9. Berry Nice Tea Room

In Mark Street, behind the Blomkerk,  you will find something quite rare – an honesty tea room. Recently opened as an addition to Oom Karel se Winkel next door, you are invited to boil the kettle and make yourself a cup of tea or coffee and as there are no formal waiting staff, you simply leave payment on the table when you go. The Berry Nice Tea Room also sells take-away rolls that are done up with a raffia ribbon. Tel 084-548-4260.

10. Traveller’s Rest and the Sevilla Rock Art Trail

If you are looking for San rock art and a fairly easy hiking trail, then the 5 km long Sevilla Rock Art Trail that starts at Traveller’s Rest Farm Stall is a good option for both. An easy walk takes you to nine rock art sites and on the way you may see springbok and eland along with a wide variety of birds and indigenous plants. You need to get a permit (R30) and these are available at the farm stall. The farm stall itself is in a pretty setting alongside the Brandewyn River and sells all sorts of treats and gifts, while the restaurant side serves traditional fare such as roosterkoek and waterblommetjiebredie. There is also accommodation available. Tel 027-482-1824, email [email protected], www.travellersrest.co.za.

Book a stay at Traveller’s Rest

11. The Hen House

This seasonal and lovingly-run tea house and restaurant can be found after travelling over the Pakhuis Pass (worth the drive – the Pass is beautiful) on Alpha Excelsior Guest Farm. The décor is bright and cheerful and the long stoep overlooking a river is perfect for stoep-sitting in the afternoon sun. We enjoyed a cup of Rooibos tea with a giant slice of moist chocolate cake that was generously filled with chocolate icing. They serve breakfasts too. The place could be filled with rock climbers who come from all over the world for bouldering, but you don’t need to be able to grip onto a rock to have a cup of tea, a slice of cake and a chat. The Hen House is currently only open from May until the end of September. Tel 027-482-2700, email [email protected], www.alphaexcelsior.co.za.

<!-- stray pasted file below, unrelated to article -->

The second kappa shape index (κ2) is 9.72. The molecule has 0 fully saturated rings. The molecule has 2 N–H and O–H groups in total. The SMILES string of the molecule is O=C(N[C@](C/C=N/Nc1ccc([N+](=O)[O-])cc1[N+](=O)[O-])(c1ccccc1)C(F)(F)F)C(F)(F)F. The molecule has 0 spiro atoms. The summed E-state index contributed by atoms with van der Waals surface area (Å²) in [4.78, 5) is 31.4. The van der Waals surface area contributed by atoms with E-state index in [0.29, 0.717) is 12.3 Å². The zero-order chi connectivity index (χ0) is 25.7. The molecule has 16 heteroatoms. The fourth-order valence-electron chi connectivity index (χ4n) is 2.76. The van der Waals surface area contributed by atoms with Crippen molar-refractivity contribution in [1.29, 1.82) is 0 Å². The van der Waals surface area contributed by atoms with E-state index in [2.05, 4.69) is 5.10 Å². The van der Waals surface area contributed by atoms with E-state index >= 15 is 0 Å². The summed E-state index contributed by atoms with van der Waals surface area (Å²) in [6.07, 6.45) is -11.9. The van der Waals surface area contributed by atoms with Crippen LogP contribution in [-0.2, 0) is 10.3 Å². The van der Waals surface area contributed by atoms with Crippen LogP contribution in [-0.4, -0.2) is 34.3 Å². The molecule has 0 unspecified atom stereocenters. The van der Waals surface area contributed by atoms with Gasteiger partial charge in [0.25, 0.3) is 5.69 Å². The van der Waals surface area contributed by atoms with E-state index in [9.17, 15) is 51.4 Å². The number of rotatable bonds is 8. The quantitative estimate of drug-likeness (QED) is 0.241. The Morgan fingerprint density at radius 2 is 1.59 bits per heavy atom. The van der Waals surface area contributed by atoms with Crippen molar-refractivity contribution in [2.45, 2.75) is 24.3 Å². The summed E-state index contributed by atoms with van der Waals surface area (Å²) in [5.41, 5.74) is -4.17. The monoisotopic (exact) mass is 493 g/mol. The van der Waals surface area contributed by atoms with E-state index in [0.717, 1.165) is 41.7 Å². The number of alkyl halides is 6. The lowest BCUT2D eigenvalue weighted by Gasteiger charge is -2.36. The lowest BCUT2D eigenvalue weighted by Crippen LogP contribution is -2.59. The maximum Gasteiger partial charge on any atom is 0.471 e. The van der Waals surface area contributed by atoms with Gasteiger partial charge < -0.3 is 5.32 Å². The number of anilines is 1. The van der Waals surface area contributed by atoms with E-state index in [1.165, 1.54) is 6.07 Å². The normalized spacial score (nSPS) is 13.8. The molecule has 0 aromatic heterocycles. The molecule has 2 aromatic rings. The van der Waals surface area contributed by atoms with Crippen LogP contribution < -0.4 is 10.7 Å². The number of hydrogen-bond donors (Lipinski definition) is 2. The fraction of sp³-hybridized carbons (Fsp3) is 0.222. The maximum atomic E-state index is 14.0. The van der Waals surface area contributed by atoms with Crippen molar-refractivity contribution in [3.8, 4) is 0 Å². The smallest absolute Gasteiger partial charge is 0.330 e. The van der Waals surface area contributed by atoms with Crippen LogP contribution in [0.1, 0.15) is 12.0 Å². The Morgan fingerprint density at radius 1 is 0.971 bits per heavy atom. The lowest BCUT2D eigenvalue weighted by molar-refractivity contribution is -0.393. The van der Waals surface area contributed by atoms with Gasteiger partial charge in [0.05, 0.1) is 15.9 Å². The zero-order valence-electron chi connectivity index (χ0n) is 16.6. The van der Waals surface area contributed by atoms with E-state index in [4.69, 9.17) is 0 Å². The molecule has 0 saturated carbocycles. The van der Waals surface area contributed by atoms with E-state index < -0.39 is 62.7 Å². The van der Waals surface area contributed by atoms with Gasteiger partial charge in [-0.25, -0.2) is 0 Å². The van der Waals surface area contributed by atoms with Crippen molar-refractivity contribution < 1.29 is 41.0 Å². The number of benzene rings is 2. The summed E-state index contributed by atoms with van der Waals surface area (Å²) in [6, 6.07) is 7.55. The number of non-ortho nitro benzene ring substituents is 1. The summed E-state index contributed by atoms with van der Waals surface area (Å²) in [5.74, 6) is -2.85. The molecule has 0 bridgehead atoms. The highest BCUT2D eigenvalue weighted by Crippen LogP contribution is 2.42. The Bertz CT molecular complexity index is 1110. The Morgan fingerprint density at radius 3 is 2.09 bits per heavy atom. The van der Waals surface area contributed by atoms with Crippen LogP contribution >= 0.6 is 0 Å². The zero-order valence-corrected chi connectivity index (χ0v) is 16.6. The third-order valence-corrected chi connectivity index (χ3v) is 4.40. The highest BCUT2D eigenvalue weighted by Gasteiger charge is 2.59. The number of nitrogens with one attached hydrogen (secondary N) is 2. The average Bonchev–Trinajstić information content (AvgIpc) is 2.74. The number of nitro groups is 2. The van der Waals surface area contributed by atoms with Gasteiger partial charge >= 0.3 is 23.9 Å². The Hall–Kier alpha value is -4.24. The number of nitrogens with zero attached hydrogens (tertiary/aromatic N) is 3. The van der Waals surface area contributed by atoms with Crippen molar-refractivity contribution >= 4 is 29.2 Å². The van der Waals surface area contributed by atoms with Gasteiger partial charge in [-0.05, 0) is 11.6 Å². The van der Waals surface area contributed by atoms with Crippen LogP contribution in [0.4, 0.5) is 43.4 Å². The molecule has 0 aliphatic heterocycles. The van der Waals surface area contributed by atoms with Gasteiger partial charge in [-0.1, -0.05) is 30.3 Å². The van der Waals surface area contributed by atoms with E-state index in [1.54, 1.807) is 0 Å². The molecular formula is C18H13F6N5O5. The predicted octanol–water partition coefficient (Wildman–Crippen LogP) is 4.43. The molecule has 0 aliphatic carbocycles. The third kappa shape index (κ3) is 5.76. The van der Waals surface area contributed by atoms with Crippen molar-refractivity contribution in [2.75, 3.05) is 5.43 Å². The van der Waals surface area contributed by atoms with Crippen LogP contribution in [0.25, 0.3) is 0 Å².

12. Bushman’s Cave “Bergteater”

This “mountain theatre” that has played host to a variety of performers, including Steve Hofmeyr, and earlier this year a World Record attempt for the consumption of most sheep heads (apparently it got rained out, but I may need to go witness this next year). Aside from a beautiful, natural open-air theatre, there is also well-preserved and fairly detailed San rock art depicting a ritual. Overnight camping is also available with the open-air showers in between the rocks being a highlight. Tel 027-482-2918, [email protected], www.bushmanscave.co.za.

Where to stay in Clanwilliam

 

The Waenhuis

The Waenhuis, is only 3.5 km from the Clanwilliam town centre which makes it a perfect spot for exploring the town and surrounding area. As the name implies, The Waenhuis was the original wagon shed (built in 1820) on Patrysvlei farm that has been in the Bergh family for nine generations.

The Waenhuis provides comfortable self-catering accommodation with everything you could need. There’s an indoor fireplace for wintery nights, while in summer you can sit outside at a 8-seater table and enjoy the view while having a braai. Guests are also welcome to use the swimming pool as well as enjoy walks on the farm. The Waenhuis has been game-fenced and guests are often treated to a visit by a herd of eland and springbok in the evenings. From R180 a person a night. Tel 027-482-2613, email [email protected].

Book a stay at The Waenhuis

Oudrif

Oudrif may only be approximately 50 km from Clanwilliam over the Pakhuis Pass, but when you get there you’ll feel like you are hundreds of miles away from any form of civilization. For a start there’s no mobile reception and because everything runs on solar power and gas, there are no plug points so you cannot charge any of your electronic devices. It’s pure escapism and not surprising that most of their guests return time and time again.

For a very reasonable R800 a person a night, you get to stay in an environmentally-friendly staw-bale house overlooking the Doring River, three delicious meals a day, plus all drinks and excursions including hikes to see San rock art. If you want to see flowers, the best time to go is in August when they are at their best, but if basking in the sun and swimming in the river are more your thing, then October to January is the time to go. But any time of the year is good for a sense of solitude in nature and restoration of your soul (and possibly your sanity). Tel 027-482-2397, email [email protected], www.oudrif.co.za.

 

More accommodation options in Clanwilliam